The applicant will be an outstanding researcher, well-recognized as exceptional within the subfield of security and privacy. It will also be essential for the candidate to demonstrate remarkable promise in leadership and in the mobilization of talents to deliver successful outcomes. In particular, we are looking for an individual who is expert in security solutions for networked and mobile environments with a critical appreciation for linking privacy to the required solutions. To promote the adoption of novel technological solutions, the CERC must also have an aptitude in working well with public policy experts.
To apply, send a cover letter and a curriculum vitae by e-mail at deanmath (at) uwaterloo.ca or by regular mail.
Applications received by May 30, 2013 will receive full consideration. Selection of the candidate is subject to final oversight by the government\\\'s CERC Selection Committee.
The University of Waterloo encourages applications from all qualified individuals, including women, members of visible minorities, native people and persons with disabilities. We are proud to offer organizations for Women in Computer Science (cs.uwaterloo.ca/~wics) and Women in Mathematics (women.math.uwaterloo.ca) as well as an AccessAbility Services Office for persons with disabiliti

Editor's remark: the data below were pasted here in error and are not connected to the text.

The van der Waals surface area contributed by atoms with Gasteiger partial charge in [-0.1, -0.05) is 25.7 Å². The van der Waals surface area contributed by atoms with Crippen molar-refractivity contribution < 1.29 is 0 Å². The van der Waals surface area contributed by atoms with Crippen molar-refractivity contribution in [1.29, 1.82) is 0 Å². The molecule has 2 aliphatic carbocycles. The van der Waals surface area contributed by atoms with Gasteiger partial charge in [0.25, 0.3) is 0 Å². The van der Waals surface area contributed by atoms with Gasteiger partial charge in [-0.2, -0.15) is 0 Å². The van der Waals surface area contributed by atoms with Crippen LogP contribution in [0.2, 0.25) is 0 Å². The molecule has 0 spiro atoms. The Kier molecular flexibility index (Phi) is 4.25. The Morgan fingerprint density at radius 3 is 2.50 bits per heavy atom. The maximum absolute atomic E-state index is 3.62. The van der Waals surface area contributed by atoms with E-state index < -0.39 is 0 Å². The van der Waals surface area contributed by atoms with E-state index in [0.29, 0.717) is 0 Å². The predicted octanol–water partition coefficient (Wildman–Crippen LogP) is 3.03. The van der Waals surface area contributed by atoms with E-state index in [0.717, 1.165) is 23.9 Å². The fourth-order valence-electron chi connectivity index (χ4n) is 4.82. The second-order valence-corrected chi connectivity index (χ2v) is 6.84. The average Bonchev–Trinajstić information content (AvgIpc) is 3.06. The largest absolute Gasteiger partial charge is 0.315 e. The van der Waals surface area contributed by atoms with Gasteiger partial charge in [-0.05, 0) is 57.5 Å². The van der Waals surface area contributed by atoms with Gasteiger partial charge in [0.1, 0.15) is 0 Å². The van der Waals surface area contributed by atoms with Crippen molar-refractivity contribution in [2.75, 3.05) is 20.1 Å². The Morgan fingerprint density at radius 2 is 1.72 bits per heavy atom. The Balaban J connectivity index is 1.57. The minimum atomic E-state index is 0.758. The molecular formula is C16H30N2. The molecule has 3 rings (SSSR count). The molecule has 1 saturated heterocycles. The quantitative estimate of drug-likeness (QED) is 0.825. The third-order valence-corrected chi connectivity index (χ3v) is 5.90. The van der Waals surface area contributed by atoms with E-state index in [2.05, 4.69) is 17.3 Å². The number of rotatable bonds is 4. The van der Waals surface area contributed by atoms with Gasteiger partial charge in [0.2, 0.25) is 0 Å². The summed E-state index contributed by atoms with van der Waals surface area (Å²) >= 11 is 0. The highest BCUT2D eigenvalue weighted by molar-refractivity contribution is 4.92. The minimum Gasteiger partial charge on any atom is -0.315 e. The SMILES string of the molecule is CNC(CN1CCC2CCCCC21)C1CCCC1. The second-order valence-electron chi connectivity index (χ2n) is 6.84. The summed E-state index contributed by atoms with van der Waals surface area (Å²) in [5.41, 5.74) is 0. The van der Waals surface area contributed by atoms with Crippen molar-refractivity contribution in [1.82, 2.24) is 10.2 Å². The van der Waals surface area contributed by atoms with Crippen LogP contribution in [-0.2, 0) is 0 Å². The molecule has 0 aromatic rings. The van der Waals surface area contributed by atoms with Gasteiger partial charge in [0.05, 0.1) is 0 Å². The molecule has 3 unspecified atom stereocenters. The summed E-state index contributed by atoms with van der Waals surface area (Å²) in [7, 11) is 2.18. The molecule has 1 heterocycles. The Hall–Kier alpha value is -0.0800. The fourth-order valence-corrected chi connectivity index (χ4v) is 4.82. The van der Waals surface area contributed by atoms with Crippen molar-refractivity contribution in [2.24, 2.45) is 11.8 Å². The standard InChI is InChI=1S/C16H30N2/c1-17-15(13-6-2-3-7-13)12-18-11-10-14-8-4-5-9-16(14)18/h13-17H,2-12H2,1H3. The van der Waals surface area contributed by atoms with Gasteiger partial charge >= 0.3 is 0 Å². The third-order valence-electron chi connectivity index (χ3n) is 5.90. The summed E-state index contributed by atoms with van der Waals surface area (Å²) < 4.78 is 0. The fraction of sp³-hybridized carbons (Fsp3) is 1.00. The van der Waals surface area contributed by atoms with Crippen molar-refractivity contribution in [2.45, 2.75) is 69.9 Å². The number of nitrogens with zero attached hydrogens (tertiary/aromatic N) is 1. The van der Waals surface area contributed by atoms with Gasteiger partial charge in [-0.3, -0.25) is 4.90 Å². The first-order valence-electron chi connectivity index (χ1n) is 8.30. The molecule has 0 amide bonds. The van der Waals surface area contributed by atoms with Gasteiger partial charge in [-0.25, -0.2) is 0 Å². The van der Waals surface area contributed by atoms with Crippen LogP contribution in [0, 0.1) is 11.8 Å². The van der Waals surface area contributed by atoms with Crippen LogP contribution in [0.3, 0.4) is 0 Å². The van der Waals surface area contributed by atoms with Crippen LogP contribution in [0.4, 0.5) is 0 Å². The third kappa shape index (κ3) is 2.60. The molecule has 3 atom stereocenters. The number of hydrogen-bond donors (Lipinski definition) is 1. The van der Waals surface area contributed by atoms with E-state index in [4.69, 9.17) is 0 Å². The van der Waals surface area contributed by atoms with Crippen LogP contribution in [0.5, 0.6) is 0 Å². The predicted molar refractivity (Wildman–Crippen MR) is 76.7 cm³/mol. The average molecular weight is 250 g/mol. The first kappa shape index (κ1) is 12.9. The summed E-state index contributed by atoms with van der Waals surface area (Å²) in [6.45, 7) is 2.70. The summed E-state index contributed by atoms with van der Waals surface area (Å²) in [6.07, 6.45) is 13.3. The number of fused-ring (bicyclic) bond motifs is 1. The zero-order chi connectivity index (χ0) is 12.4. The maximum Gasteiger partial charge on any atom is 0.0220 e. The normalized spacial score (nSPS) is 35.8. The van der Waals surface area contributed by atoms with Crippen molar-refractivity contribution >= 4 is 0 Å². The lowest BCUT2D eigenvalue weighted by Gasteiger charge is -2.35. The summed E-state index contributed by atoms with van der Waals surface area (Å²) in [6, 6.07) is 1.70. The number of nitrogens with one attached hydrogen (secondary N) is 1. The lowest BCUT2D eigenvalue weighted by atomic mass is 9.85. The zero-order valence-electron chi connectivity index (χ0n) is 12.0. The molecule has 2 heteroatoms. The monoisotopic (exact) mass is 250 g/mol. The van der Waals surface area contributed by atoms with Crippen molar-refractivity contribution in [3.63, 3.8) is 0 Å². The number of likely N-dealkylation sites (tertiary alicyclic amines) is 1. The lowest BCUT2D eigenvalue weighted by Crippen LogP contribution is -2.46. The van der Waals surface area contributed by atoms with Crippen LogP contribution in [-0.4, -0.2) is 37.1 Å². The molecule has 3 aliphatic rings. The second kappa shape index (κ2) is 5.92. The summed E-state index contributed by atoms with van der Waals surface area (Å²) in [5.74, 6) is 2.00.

We introduce the first formal security framework for software attestation and formalize various system and design parameters. Moreover, we present a generic software attestation scheme that captures most existing schemes in the literature. Finally, we analyze its security within our framework, yielding sufficient conditions for provably secure software attestation schemes. We regard these results as a first step towards putting software attestation on a solid ground and as a starting point for further research.
The adversary performs a measurement on the challenge quantum state in order to learn as much about it as he can. Using this knowledge he then tries to reconstruct the challenge and to emulate the PUF.
We consider quadrature measurements, which are the most informative practical measurements known to us.
We prove that even under this attack the expected number of photons
detected in the verification mechanism is approximately a factor $S+1$ too low; here $S$ is the Quantum Security Parameter, defined as the number of modes in the optical system divided by the number of photons in the challenge. The photon count allows for a reliable distinction between an authentic PUF and a challenge estimation attack.
adversaries which is parametrized by a value L. When L=2 we obtain a classical form of MPC protocol in which interaction is required for multiplications, as L increases interaction is reduced in that one requires interaction only after computing a higher degree function. When L approaches infinity one obtains the FHE based protocol of Gentry, which requires no interaction. Thus one can trade communication for computation in a simple way.
Our protocol is based on an interactive protocol for ``bootstrapping\'\' a somewhat homomorphic encryption scheme. The key contribution is that our presented protocol is highly communication efficient enabling us to obtain reduced communication when compared to traditional MPC protocols for relatively small values of L.
three-share hardware implementation require a number of traces that scales in the third power of the algorithmic noise variance. Finally, we apply and test our model on Keccak in a keyed mode.